Because of the large variability in host immune response to M. leprae, patients present with heterogeneous clinical manifestations of disease. The period between infection and overt disease varies widely from several months to 30–40 years. The disease typically affects the skin, nerves, and eyes, and patients may present with skin lesions, weakness or numbness, eye pain, or loss of vision. The clinical diagnosis of leprosy should always be suspected in someone with skin lesions and/or enlarged nerves accompanied by sensory loss.[17,18,19]
At the paucibacillary tuberculoid end of the spectrum of disease, patients can have one to several large asymmetric skin lesions, typically macules or plaques, with sharply defined borders and hypopigmented, anesthetic centers. In borderline tuberculoid, the most common form of leprosy, skin lesions resemble those of tuberculoid leprosy but are more frequent and variable in appearance with less well-demarcated borders. Asymmetric enlargement of peripheral nerves and progressive nerve damage are common, and patients may present with muscle weakness or trauma secondary to sensory impairment. Progressing toward the multibacillary lepromatous end of the spectrum, patients with the midborderline form are immunologically unstable and may shift rapidly toward the borderline tuberculoid end of the spectrum during a reversal reaction (Figure 1). Skin lesions are numerous; vary in size, shape, and distribution; and may be hypopigmented or erythematous.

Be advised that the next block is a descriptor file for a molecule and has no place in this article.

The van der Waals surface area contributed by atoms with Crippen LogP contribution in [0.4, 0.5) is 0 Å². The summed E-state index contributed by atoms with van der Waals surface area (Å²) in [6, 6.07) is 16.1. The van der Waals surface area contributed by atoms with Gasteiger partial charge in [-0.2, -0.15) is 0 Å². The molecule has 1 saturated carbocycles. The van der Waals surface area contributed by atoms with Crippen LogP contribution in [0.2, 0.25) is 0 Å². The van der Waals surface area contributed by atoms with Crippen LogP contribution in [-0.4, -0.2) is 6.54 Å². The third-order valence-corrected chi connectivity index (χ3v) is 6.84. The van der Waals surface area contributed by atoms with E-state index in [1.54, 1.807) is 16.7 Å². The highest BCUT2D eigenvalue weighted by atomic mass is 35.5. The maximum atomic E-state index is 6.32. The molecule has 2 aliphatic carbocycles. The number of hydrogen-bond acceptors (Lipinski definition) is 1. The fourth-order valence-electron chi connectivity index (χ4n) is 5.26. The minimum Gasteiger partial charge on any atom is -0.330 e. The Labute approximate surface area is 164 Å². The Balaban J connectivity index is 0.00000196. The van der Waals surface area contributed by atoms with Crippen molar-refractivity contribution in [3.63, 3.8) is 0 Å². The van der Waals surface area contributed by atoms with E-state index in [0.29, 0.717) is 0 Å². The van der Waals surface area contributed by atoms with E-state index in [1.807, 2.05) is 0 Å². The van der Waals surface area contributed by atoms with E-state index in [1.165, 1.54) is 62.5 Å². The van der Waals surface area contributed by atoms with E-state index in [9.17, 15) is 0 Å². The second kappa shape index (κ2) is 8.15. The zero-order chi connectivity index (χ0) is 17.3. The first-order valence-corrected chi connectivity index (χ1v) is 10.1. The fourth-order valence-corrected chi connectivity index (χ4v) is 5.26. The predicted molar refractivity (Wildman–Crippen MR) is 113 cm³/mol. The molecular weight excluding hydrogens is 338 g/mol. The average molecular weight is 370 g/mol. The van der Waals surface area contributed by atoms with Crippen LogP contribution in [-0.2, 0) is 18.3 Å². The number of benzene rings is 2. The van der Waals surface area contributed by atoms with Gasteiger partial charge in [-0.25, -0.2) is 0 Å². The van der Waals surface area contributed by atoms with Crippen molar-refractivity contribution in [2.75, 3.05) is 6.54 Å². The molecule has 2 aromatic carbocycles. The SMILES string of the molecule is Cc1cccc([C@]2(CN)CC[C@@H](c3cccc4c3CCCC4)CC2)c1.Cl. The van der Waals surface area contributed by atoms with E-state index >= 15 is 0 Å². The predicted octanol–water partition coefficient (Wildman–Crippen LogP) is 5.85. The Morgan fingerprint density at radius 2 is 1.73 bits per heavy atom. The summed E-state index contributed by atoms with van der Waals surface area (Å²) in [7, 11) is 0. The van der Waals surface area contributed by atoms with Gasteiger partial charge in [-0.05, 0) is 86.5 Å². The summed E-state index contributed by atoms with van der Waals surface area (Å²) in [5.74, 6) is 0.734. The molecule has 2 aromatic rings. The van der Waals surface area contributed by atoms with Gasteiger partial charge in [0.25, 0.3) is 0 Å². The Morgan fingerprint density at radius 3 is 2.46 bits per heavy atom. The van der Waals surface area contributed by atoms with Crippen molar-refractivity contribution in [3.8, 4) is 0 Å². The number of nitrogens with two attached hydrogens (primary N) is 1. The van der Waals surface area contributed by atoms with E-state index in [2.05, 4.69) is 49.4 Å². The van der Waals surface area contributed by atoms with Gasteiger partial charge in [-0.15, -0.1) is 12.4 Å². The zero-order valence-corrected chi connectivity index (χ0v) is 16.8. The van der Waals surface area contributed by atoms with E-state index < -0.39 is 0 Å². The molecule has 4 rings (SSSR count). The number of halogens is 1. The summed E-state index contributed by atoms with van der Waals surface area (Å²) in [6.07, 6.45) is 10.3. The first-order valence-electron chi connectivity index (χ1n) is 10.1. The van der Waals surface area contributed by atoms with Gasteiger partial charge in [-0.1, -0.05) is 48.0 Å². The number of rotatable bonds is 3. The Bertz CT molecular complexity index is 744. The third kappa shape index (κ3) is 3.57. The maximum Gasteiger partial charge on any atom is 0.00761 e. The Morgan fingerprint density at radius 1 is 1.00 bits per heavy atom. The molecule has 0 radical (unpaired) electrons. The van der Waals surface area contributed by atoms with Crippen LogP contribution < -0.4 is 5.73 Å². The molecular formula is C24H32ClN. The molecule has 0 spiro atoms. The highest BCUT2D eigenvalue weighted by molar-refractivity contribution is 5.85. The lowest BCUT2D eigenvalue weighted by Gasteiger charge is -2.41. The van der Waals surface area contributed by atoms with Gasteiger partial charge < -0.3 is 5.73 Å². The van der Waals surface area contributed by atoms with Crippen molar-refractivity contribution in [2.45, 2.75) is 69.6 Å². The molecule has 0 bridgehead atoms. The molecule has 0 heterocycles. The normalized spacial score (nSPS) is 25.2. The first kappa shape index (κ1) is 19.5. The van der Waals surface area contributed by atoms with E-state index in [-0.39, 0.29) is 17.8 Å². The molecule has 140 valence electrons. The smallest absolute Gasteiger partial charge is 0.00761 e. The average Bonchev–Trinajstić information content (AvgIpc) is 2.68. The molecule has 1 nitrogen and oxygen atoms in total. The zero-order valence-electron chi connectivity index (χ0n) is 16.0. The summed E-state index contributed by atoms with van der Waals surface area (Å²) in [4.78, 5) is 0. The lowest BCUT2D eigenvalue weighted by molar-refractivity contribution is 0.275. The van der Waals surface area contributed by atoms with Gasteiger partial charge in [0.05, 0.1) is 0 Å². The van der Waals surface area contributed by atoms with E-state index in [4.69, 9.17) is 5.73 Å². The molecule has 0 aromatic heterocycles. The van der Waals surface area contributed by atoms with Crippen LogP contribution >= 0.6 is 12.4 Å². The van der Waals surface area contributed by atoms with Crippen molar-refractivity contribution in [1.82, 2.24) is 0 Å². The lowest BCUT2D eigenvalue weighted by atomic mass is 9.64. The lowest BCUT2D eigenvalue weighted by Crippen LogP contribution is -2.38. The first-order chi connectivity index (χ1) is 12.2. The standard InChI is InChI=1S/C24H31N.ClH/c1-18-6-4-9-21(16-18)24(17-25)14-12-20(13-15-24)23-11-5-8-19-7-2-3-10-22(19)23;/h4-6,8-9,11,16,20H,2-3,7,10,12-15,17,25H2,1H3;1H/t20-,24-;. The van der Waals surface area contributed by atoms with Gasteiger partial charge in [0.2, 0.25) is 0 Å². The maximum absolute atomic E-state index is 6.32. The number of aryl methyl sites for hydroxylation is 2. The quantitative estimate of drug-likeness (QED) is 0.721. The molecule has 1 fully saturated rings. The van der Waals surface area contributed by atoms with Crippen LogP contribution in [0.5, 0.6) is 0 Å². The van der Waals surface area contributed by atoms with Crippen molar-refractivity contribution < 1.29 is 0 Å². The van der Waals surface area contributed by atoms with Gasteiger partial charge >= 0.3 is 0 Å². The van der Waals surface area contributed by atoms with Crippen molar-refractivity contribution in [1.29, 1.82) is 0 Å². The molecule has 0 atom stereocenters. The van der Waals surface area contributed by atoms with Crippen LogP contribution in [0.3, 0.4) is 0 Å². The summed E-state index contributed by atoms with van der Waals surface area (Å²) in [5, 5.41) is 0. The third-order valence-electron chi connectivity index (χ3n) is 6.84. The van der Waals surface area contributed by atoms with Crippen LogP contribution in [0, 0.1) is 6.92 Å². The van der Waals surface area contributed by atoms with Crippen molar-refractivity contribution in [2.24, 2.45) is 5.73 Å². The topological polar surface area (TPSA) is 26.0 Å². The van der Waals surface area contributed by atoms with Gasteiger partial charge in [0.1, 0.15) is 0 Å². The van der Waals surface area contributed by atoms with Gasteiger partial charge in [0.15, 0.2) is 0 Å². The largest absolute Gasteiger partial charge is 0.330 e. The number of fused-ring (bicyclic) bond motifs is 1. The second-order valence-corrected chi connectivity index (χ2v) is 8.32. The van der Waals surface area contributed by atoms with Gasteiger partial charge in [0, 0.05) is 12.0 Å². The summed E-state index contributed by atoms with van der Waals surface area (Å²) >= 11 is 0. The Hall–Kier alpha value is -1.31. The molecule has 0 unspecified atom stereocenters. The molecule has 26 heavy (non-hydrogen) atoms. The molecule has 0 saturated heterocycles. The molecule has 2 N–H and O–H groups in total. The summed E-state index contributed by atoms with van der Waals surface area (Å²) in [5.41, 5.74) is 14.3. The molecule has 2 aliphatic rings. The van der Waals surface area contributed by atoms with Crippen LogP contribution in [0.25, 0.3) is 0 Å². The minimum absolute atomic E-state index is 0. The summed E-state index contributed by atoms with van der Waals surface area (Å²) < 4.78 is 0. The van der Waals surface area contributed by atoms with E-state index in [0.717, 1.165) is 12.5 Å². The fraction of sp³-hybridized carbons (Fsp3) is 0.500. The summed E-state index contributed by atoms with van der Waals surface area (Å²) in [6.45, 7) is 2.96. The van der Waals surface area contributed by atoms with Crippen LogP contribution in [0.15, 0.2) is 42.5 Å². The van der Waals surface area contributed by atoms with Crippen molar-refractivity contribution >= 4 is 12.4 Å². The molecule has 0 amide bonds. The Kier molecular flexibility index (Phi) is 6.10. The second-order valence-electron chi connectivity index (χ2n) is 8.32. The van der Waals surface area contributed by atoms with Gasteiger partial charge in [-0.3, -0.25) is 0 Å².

A characteristic "target lesion," typically present in patients with the midborderline form of leprosy, has a broad, erythematous border with a vague outer edge and a punched-out pale center with sensory impairment. Patients with the borderline lepromatous form also have numerous skin lesions, generally with intact sensation, although occasionally lesions may exhibit hypoesthesia. Patients at the lepromatous end of the disease spectrum have extensive disease and widespread involvement of the skin and other organs. Generalized infiltration of the dermis may cause the skin to have a smooth, shiny appearance. Numerous skin lesions (macules, papules, or nodules) are symmetrically distributed, but with retained sensation. Progressive thickening of the skin causes coarse facial features and thickening of the ear lobes. Eyebrows and eyelashes are thinned out, and infiltration of the nasal mucosa may occur, resulting in discharge and obstruction. Erosion of the cartilage and nasomaxillary bones can result in perforation of the nasal septum, collapse of the nose, and saddle-nose deformity. Extension into the eye can cause keratitis and iritis. Infiltration of dermal nerves can cause peripheral sensory loss.[17,18]
Pharmacotherapy. 2012;32(1):27-37. © 2012 Pharmacotherapy Publications